Ꮇ Ꭱ . PRYOR'S PLAN OF
tion, Lieut. T. Talbot, of Fort Sumter, Major
The extra session of the Legislature conAnderson's bearer of dispatches, left Wash-vened by Governor Letcher, January 7th, ington with sealed orders, on Wednesday, continued in exciting and active session durJanuary 16th, for the Major to be prepared ing the entire month. Its primary indica to retain his post to the last, in event of tions were, as we have said, decidedly inimiany attempt to force him from his position. cal to the cause of the Union, [see page 164]; The corvette Brooklyn and the Harriet Lane but the powerful influences brought to bear were understood to be ready to lend him by members of Congress, by Messrs. Botts, their assistance at any moment, while vessels Sherwood, Clemens, Amos Kendall, and other from the Gulf Squadron would soon be in to determined Unionists, for a while stemmed cooperate in Sumter's defense, if an assault the tide of Secession sentiment, so far as to should be made. This determined front keep it in abeyance until propositions of setrather intimidated the "agent," and we find tlement could be acted upon. This peace him not only hesitating in his further formal policy little suited the plans and designs of proceedings, but, it is said, the most urgent Jas. M. Mason, Jno. B. Floyd, Henry A. Wise messages were sent from the secession leaders and their coadjutors, who had fully arranged in Washington to Governor Pickens, remon- to "precipitate" the State according to the strating against any attempt to dispossess prearranged secession programme; but it Anderson. Colonel Hayne, therefore, re- seemed to stay the revolution at least for the served his communication to the War De- moment. A plan came up in the House of partment to a later day. Governor Pickens, Delegates, understood to have originated in probably to give force to his "agent's" de- Washington and to have been forwarded by mands, sent in a message to the Legislature Roger A. Pryor. It embraced the following of South Carolina, (January 15th,) advising propositions in resolutions:— the raising of two more military companies and one more regiment, to serve three years. He proposed the permanent garrison of the extensive fortifications in South Carolina, "This may be expensive, but, considering that we shall soon have a Southern Confederacy, it will be necessary to protect the seacoast, and afterwards transfer the troops to the Southern Government. The fanatical excitement of Northern people shows us that if we expect to preserve peace, we must prepare for war." That message only rendered the War Department more determined to prepare for the seemingly inevitable emergency of a collision.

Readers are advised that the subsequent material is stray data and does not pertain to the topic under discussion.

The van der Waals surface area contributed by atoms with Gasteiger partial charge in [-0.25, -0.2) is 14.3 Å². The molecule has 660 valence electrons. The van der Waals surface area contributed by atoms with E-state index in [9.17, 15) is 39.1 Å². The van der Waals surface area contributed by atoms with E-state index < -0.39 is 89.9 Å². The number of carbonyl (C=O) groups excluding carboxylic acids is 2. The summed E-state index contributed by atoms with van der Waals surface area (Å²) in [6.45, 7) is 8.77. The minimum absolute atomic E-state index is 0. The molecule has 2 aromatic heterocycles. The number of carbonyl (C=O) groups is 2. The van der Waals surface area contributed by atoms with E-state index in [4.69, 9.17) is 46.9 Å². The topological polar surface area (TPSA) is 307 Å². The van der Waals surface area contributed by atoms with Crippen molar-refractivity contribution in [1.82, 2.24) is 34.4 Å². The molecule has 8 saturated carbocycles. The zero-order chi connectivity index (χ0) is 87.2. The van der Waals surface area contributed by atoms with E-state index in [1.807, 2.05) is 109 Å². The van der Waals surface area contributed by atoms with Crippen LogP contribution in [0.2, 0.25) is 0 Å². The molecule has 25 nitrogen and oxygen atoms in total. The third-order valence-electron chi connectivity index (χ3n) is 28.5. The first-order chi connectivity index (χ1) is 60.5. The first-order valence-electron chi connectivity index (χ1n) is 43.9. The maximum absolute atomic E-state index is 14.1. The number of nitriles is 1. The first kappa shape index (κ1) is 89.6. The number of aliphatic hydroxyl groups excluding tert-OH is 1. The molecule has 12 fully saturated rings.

The position of Virginia The Position of began to absorb public atVirginia. tention to a great degree during the middle of January. Her location as a "Border State"-her proximity to the Federal Capital—her importance as a political power rendered her course of vital importance to the cause of the Union. She, seemingly, held it in her keeping; if she cast her influence into the scale of the revolutionists the Southern Confederacy would become a government de facto until strength of arms should decide between the contestants for supremacy.
"First: There must be some
Pryor's Plan of
definite and conclusive settle-
tion will be inevitable.
Second: Proposing the Crittenden compromise, as amended by Mr. Douglas, as the basis of a fair and honorable adjustment, and as the least that Vir
ginia feels she can take as a settlement.
Third: The appointment of a Commissioner to each State in the Union to represent the action of Virginia, and to invite a response to this measure of conciliation.
"Fourth: A strong appeal to the Federal Government to stay its hand and avert all acts which may lead to a collision pending the mediation of Virginia.
"Fifth: An appeal to the Seceding States to preserve the existing status, and also to abstain from all acts which may precipitate a collision."
Similar movements were contemplated in the Legislatures of the remaining Border States. Out of this plan eventually sprung the "Peace Convention" which assembled in Washington, February 4th, composed of specially appointed Commissioners from all the States in the Union, excepting from those States already in revolution.
On the 16th, the House of Delegates' Committee on Federal Relations reported, on Mr.